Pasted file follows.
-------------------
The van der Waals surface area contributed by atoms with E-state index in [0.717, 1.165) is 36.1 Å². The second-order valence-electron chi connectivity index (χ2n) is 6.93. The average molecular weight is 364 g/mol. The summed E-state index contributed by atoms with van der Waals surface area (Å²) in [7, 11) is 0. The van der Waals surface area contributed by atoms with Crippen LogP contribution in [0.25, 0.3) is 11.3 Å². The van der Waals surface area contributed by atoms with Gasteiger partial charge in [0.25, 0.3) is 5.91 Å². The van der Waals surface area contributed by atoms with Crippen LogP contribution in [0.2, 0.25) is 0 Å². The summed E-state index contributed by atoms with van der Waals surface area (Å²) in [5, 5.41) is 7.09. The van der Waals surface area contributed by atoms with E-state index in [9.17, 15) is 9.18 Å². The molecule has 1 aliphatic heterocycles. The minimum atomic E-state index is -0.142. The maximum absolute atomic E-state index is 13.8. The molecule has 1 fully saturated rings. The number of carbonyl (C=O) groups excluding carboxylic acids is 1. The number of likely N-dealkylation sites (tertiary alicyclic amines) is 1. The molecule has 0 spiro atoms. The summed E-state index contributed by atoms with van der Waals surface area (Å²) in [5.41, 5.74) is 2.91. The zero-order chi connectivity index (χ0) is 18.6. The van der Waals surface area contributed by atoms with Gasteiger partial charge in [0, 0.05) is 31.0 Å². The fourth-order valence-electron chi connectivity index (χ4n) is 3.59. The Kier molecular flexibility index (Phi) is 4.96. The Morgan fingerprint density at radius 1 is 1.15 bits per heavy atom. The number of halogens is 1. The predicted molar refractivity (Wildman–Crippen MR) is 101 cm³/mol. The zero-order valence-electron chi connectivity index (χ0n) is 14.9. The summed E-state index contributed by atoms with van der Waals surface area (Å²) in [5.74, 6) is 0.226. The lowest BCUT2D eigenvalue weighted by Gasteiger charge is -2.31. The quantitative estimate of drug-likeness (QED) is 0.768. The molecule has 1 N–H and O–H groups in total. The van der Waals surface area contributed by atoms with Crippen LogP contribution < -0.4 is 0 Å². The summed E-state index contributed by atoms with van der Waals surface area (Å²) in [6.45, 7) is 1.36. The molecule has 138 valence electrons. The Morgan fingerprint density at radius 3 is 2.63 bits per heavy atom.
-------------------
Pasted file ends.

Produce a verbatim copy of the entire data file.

The van der Waals surface area contributed by atoms with E-state index in [0.717, 1.165) is 36.1 Å². The second-order valence-electron chi connectivity index (χ2n) is 6.93. The average molecular weight is 364 g/mol. The summed E-state index contributed by atoms with van der Waals surface area (Å²) in [7, 11) is 0. The van der Waals surface area contributed by atoms with Crippen LogP contribution in [0.25, 0.3) is 11.3 Å². The van der Waals surface area contributed by atoms with Gasteiger partial charge in [0.25, 0.3) is 5.91 Å². The van der Waals surface area contributed by atoms with Crippen LogP contribution in [0.2, 0.25) is 0 Å². The summed E-state index contributed by atoms with van der Waals surface area (Å²) in [5, 5.41) is 7.09. The van der Waals surface area contributed by atoms with E-state index in [9.17, 15) is 9.18 Å². The molecule has 1 aliphatic heterocycles. The minimum atomic E-state index is -0.142. The maximum absolute atomic E-state index is 13.8. The molecule has 1 fully saturated rings. The number of carbonyl (C=O) groups excluding carboxylic acids is 1. The number of likely N-dealkylation sites (tertiary alicyclic amines) is 1. The molecule has 0 spiro atoms. The summed E-state index contributed by atoms with van der Waals surface area (Å²) in [5.41, 5.74) is 2.91. The zero-order chi connectivity index (χ0) is 18.6. The van der Waals surface area contributed by atoms with Gasteiger partial charge in [0, 0.05) is 31.0 Å². The fourth-order valence-electron chi connectivity index (χ4n) is 3.59. The Kier molecular flexibility index (Phi) is 4.96. The Morgan fingerprint density at radius 1 is 1.15 bits per heavy atom. The number of halogens is 1. The predicted molar refractivity (Wildman–Crippen MR) is 101 cm³/mol. The zero-order valence-electron chi connectivity index (χ0n) is 14.9. The summed E-state index contributed by atoms with van der Waals surface area (Å²) in [5.74, 6) is 0.226. The lowest BCUT2D eigenvalue weighted by Gasteiger charge is -2.31. The quantitative estimate of drug-likeness (QED) is 0.768. The molecule has 1 N–H and O–H groups in total. The van der Waals surface area contributed by atoms with Crippen LogP contribution < -0.4 is 0 Å². The summed E-state index contributed by atoms with van der Waals surface area (Å²) in [6.45, 7) is 1.36. The molecule has 138 valence electrons. The Morgan fingerprint density at radius 3 is 2.63 bits per heavy atom.